Long story short: Harris evaded police and a huge posse for two days before he was spotted and killed in a final firefight in a snow-covered thicket near Skyland. His bullet-riddled body was displayed, old-West style, on a board at a local mortuary.
And Harry Finkelstein got every one of his loaned-out guns back.
Finkelstein’s, founded by Harry in 1903, reckons itself the second-oldest continuously operating business in Asheville. (The oldest, since the demise of T.S. Morrison Hardware, is J. M. Hearn, locksmiths-turned-bicycling equipment dealers.) Finkelstein’s has changed locations three times along the same two-block stretch from South Main Street (Biltmore Avenue), where it was at the time of the Harris shootout, to Pack Square proper, where it remained for 55 years, to its present site a few doors north on Broadway. Its 111-year tenure in Asheville has also made it the oldest pawnshop still operating in North Carolina and the second oldest in the United States.
And it is thriving. “We’ve always done a steady business, retail sales as well as pawn,” says longtime corporate manager, Joel Parker, “but the revitalization of downtown has really been good for us. We get a lot of bargain hunters and collectors from out of town. Not long ago a lady from Michigan found a set of silver spoons she had been looking all over for, even on the Internet. She was tickled to death.
“That’s an advantage we still have over the Internet,” Parker says. “There’s a big difference between seeing a picture of something and being able to hold it in your hand. As for pricing, we keep track of trends in the industry, we monitor eBay and the other Internet outlets, and we stay pretty competitive with them.”
What’s the most unusual thing Finkelstein’s has loaned money on?
“It would take some doing to name the ‘most’ unusual,” Parker says. “I do know there was a preacher that used to bring his Bible in and pawn it pretty regularly. And there was a fellow that used to pawn his dentures once in a while. The preacher came in a lot, though.”
Electronics, big and small, come in and go out the door often, bought and sold as well as taken in pawn. The same goes for musical instruments. “Asheville has a big music scene,” Parker says, “and a lot of struggling musicians need money quick. But they nearly always redeem their instruments; they have to have them. And [buyers] are always hoping to find something you couldn’t find new in a music store, so that’s always a steady market. Then there’s the seasonal merchandise—fishing and camping gear this time of year, guns and hunting equipment in the fall.”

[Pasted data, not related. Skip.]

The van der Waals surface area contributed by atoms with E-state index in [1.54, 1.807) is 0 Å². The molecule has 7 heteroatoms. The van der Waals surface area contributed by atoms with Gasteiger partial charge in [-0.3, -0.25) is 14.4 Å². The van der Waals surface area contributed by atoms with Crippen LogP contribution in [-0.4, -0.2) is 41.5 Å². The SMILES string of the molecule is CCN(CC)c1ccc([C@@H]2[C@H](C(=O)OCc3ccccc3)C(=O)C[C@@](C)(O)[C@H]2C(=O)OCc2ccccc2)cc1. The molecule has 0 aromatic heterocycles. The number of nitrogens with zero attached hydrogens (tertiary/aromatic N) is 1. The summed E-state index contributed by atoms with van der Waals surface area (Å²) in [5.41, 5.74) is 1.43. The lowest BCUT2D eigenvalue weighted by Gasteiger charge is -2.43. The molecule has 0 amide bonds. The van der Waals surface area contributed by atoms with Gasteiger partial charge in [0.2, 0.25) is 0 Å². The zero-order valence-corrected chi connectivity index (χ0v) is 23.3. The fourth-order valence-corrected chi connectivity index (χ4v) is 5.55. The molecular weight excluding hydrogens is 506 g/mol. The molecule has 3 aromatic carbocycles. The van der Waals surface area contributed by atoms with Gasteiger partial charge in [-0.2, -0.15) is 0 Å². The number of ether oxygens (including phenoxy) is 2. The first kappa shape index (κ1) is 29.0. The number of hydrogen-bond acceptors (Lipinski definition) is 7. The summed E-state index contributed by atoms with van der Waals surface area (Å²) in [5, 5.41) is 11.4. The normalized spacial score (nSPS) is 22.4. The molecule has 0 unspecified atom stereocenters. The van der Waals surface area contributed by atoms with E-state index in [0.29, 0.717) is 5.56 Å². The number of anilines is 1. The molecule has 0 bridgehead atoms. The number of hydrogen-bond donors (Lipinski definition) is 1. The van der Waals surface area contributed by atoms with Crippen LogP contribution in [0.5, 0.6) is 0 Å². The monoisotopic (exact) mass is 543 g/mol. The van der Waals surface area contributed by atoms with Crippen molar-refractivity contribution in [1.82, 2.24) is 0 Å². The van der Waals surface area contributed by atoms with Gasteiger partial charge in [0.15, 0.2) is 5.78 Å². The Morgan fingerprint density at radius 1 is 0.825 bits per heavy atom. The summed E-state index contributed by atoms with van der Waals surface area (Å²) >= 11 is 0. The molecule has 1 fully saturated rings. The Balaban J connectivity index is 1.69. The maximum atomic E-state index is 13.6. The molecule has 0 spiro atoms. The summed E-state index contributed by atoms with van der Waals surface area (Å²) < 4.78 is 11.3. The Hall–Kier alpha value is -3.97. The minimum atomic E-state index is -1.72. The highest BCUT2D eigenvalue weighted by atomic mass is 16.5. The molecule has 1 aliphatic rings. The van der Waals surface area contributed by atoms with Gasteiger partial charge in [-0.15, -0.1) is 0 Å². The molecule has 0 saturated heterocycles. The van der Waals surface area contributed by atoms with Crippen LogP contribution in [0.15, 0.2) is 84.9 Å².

If Finkelstein’s is the Tiffany’s of Asheville pawnbrokers, Alan’s Jewelry and Pawn is its Neiman-Marcus. Its home store, on one of the busiest corners of Patton Avenue in West Asheville, is surrounded by a spacious parking lot. Inside, everything is brilliant track lighting and enormous open space, sparkling glass showcases displaying artfully arranged merchandise. Only the three-register pawn counter, placed discreetly off to one side, belies the impression that this is an upscale department store. (Well, that and the uniformed security guard who also serves as greeter.) There’s even a separate entrance for the jewelry department, which occupies half of the store unto itself. In all, the store comprises 15,000 square feet, a far cry from the 900-square-foot cubbyhole Alan Sheppard and his wife, Tonia, opened further down Patton in 1988.
And that’s just the beginning. Alan’s now has a branch store across town on Tunnel Road and a third in Cherokee, conveniently located near the casino and open 24 hours a day. The stores also offer such amenities as check cashing and jewelry repair.
Alan’s markets itself aggressively. It maintains a sophisticated website which bills it as “Asheville’s Original Pawn Stars,” a reference to the History Channel reality show which follows a family of Las Vegas pawnbrokers, and includes a photo of Alan and Tonia with “Pawn Stars” star, Rick Harrison. The website also features a real-time update of the price of gold. The company maintains a hefty multimedia advertising program, from broadcast to billboards to print, and is a conspicuously generous donor to several local and national charities—it recently contributed $10,000 to the Make-a-Wish foundation, participates actively in Toys for Tots, and supports local charities from the Eblen Foundation to Manna Food Bank.
When the leaves are off the trees, you can almost see Alan’s main store from Riverside Cemetery, where rests Will Porter, better known as O. Henry, the author of the classic short story “The Gift of the Magi.” In that familiar tale a financially strapped young couple part with their most prized possessions in order to buy each other a Christmas present. She sells her long and beautiful hair; he sells his grandfather’s gold watch, almost certainly to a pawnbroker. They then discover that he has used his money to buy her a set of combs and she has bought him a chain for his watch.
Which seems only fitting somehow: the patron saint of pawnbrokers is St. Nicholas.